Jared Nelson, assistant professor of mechanical engineering at SUNY New Paltz, determines fibers such as flax and hemp could hold the key to sustainability.
Dr. Jared Nelson is an assistant professor of mechanical engineering at SUNY New Paltz specializing in materials and solid mechanics with research focused on advances in bio-industrial materials toward realizing sustainability. He has spent nearly two decades contributing to the better understanding of material responses of fiber reinforced plastics toward development of improved engineered products. Most recently, he and his students have been studying variation in natural plant fibers to be used as sustainable replacements for synthetic fibers. He has also been a founder in the Bio-industrial Materials Institute (BMI) which endeavors to collaboratively understand the bio-industrial materials from bast fiber plants, their opportunities, and how to economically process them into useful products.
Fibers and Reducing Emissions
The perils of a fossil fuel-based economy are woefully evident; however, fiber materials from bast fibers such as flax, hemp, and kenaf offer comparative reduction in energy and CO2 emissions when considering replacement of existing traditional synthetic materials. These materials achieve the nexus of sustainability by offering positive environmental, social and economic impacts.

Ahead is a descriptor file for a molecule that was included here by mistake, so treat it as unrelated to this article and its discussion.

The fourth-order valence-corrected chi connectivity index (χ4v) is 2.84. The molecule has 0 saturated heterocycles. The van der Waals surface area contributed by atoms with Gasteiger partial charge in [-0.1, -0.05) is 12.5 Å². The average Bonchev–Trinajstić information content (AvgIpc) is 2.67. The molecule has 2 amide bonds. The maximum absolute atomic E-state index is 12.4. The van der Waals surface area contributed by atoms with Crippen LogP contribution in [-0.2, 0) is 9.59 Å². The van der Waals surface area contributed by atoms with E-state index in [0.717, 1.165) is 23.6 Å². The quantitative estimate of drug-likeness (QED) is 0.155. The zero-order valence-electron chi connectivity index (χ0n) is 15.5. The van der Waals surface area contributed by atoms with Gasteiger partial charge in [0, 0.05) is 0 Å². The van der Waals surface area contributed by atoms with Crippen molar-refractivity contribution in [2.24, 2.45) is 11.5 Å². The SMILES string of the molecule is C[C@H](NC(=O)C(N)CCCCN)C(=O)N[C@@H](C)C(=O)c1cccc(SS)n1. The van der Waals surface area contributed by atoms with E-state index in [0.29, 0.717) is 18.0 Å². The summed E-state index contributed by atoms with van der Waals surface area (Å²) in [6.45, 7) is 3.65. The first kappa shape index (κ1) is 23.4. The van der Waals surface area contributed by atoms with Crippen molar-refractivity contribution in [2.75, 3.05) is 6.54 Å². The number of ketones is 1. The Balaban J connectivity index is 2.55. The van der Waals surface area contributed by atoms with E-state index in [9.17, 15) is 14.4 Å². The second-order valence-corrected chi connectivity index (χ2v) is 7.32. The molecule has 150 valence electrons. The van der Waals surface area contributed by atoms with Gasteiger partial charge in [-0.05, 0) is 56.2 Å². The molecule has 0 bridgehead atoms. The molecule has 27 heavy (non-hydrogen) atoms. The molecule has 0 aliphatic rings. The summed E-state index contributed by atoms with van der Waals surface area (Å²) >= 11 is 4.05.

For example, increased usage of natural fiber materials has the potential to broadly impact farmers not only by adding crop diversity, thereby improving soil health, but by also adding additional, profitable crops into their rotation.
To achieve ubiquitous utilization, a comprehensive understanding of these materials is needed to enable characterization, ensure competitiveness, and increase usage.
A partnership between SUNY New Paltz, Union College, and RPI has led to the launch of the Bio-industrial Materials Institute (BMI). The BMI has the mission to collaboratively establish a comprehensive understanding of bio-industrial materials from bast plants (both hurd and fiber), their opportunities, and how to economically process them into useful products, through partnerships to increase their competitiveness and material use. By pulling together a large pool of collaborators who are experts in their respective fields, the BMI is working to develop standards and characterize these materials, demonstrate how to engineer products with them, and modify existing or develop new manufacturing processes.
Toward this end, my research group is focusing characterization of the key factors of fiber performance. Because the fibers vary in shape and the processing methods result in additional structural variations, the resulting mechanical properties range widely. To better measure the shape, we have been using a laser micrometer to determine diametral geometry before pulling the fiber to failure. Using these data, we can determine many mechanical attributes and properties of the fiber that can then be contributed to the BMI where they can directly applied to industry and realized into sustainable end-use products.